The other morning my 16-month-old son was happily running across the living room, tripped on a pillow, and hit his face against the base of the couch or toy laying on the floor (we don’t really know which one). After cleaning the cut and calling the doctor, we made the decision to take him to Patient First so that they could examine it further and give it the attention that it needed. This experience at Patient First was not a pleasant one (is it ever?). Mason was very upset and the nurse a little rude. Let’s just say it left us both in tears, with the stress and the fear only increasing when the doctor directed us to go to the Emergency Room for stitches.
Fortunately, our trip to the ER was a much more positive one (if you can ever say that about a trip to the ER), with a compassionate doctor, less upset baby (thank you Paw Patrol), and no stitches needed (yay!). While I am so grateful everything turned out fine, overall, the almost five hour experience was stressful and scary. The reason I wanted to write about it is in connection to blood sugar.
I remember learning that blood sugar can spike and crash even when food isn’t involved. The stress response can be responsible for elevated – and then subsequently low – blood sugar. I was able to make the connection between my own stress and cravings in this instance. Having this knowledge served me in this particular situation, as I was able to know what was going on when I returned from the hospital craving carbohydrates and sugar.
Stress and sugar cravings basically go hand in hand. Our bodies were built to need fuel in the face of the fight or flight response. What is the quickest form of fuel? Glucose. Back in our primal ancestors’ days, this looked like berries and vegetation. Now, it looks like a handful of M&Ms from the office candy jar, a donut in the break room, or the cookies that you buy for your kids. Combine that with the fact that these foods contain ingredients that trigger reward hormones in your brain to make you feel happy. Talk about immediate gratification from the anxiety you were just experiencing.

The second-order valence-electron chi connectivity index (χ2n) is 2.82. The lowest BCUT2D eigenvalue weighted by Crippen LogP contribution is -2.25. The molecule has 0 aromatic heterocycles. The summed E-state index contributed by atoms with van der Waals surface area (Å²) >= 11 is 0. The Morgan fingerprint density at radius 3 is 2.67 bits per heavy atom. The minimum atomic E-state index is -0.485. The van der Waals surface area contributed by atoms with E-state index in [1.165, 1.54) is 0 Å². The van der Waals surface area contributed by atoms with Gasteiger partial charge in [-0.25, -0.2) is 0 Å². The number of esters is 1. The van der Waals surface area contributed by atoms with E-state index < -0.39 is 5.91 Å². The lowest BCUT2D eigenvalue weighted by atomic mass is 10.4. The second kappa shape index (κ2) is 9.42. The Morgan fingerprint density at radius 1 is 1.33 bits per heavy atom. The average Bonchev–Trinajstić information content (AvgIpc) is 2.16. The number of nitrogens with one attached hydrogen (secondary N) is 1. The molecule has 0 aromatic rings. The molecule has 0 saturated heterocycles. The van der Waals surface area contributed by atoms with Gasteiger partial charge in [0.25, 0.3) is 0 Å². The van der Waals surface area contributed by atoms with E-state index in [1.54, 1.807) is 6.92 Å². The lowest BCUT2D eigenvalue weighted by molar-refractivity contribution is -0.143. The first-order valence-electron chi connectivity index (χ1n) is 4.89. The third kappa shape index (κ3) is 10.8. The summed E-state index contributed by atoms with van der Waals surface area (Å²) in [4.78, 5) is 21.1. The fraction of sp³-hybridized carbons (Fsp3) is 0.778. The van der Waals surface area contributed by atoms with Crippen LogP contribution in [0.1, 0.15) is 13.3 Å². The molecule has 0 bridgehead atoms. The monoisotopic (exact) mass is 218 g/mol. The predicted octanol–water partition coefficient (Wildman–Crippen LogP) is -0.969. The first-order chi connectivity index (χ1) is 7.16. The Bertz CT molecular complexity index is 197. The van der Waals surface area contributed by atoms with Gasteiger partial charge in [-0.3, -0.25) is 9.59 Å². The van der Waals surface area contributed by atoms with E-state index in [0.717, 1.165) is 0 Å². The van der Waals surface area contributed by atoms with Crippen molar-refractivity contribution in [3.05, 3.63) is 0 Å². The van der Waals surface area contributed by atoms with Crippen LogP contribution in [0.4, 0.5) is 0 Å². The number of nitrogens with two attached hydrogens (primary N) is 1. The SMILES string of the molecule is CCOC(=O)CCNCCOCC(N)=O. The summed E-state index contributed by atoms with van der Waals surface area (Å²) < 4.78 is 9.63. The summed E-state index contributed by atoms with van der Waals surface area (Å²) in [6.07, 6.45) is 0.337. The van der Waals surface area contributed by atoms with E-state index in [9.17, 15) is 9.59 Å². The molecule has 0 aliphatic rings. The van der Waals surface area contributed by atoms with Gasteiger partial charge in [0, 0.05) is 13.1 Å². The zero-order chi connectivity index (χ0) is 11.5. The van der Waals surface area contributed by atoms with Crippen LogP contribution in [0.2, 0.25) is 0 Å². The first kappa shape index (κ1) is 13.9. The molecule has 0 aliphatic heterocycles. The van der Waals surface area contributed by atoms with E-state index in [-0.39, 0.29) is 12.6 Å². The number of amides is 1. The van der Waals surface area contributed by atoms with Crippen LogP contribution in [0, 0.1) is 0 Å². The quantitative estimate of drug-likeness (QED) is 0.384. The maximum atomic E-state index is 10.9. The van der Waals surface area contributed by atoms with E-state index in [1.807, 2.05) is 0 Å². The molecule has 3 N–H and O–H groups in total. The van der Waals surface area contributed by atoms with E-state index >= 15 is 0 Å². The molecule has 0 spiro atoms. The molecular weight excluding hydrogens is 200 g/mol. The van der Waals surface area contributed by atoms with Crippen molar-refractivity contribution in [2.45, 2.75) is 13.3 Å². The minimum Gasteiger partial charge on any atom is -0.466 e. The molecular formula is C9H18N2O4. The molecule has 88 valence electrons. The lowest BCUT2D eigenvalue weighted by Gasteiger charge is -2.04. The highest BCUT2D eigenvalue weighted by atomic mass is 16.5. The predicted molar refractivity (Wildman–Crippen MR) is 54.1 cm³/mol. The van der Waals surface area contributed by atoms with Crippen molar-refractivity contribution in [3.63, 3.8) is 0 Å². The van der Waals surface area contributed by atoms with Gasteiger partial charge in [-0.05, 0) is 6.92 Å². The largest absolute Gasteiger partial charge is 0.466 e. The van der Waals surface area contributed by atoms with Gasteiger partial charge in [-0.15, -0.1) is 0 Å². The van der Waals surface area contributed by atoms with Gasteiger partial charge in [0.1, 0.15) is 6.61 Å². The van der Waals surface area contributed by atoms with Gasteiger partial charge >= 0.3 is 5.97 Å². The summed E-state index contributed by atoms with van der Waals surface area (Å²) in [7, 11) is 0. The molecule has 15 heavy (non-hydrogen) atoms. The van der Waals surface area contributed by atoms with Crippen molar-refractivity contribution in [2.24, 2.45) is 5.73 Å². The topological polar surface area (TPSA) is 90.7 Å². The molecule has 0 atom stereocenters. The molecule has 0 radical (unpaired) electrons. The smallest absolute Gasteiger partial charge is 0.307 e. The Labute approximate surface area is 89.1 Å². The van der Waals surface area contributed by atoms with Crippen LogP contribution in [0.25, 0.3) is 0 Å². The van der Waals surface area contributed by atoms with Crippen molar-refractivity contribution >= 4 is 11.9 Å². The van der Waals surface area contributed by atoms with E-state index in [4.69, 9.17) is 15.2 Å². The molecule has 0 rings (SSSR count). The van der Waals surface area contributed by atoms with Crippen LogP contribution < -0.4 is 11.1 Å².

However, these foods are not really what your body needs. Food manufacturers are smart; they know what they are doing. They put ingredients in their foods to get you addicted to them and coming back for more. But they don’t carry any nutritional benefits, so when we want them, it is rarely about a physical need and more about the mental or emotional need. Sometimes it’s about nostalgia, comfort, and past experiences that your brain remembers when a certain result was achieved (i.e. relief, happiness, joy). Otherwise, it is about a cry for energy. There is a good chance that after a stressful situation (or a prolonged period of time of feeling stressed out), you are emotionally and physically drained. As a result, your body will have you craving carbohydrates and sugar for quick energy. The body is a smart machine.
I knew what was happening. I also knew carbohydrates and sugar wasn’t what I needed in that moment. I needed nourishment. So while Mason drank his lunch smoothie, I sipped on some homemade bone broth (recipe below) that I had luckily made earlier in the week. Bone broth is high in protein, vitamins and minerals. It helped me “crowd out” the sugar craving and get something on my stomach, so that I could make a more informed choice for lunch. For the risk of sounding cliché, that is the thing about knowledge – it’s power. Knowing what was taking place physiologically and emotionally empowered me to do the best I could with the information at hand.
After I put Mason down for a nap, I felt more in control, but I also knew that my usual lunch of mostly protein and veggies wasn’t going to cut it. I still wanted something more comforting. I fixed myself a plate of yogurt (more protein) and paired it with an Empower Bar topped with peanut butter, bee pollen, and macadamia nuts. The Empower Bar made me feel like I was eating something carby and sweet, while being more blood sugar balancing. It was the best I could do in that moment, and I was proud of myself for making a more nutritious choice.
It also gave me a new appreciation for bone broth. I typically get an organic rotisserie chicken from Whole Foods each week for a quick protein option, and sometimes I will make broth with the bones. There are so many recipes out there, and it really is quite simple. The recipe below is about as basic as you can get. I only had carrots on hand, so I cut up a bunch and through those in the pot. Other recipes call for onion, garlic, ginger, etc. I am going to try to always have a batch in my fridge!
- Place the bones/carcass from a rotisserie chicken into a large pot or Dutch oven. Add any other vegetables you would like. I simply added about 3 cups of carrots, but you could toss in onion, celery, garlic. Bring the water to a boil over high heat.
- Once the water is boiling, reduce the heat to a simmer. Leave the pot uncovered and cook 3 hours. Once done, strain the broth through a fine mesh sieve into mason jars.
*Note: I strained the broth through the mesh sieve into a separate large bowl first. Then I used a funnel to transfer the broth into two large mason jars. I allowed the jars to sit out at room temperature for about 20 minutes before securing the lid and transferring them to the refrigerator.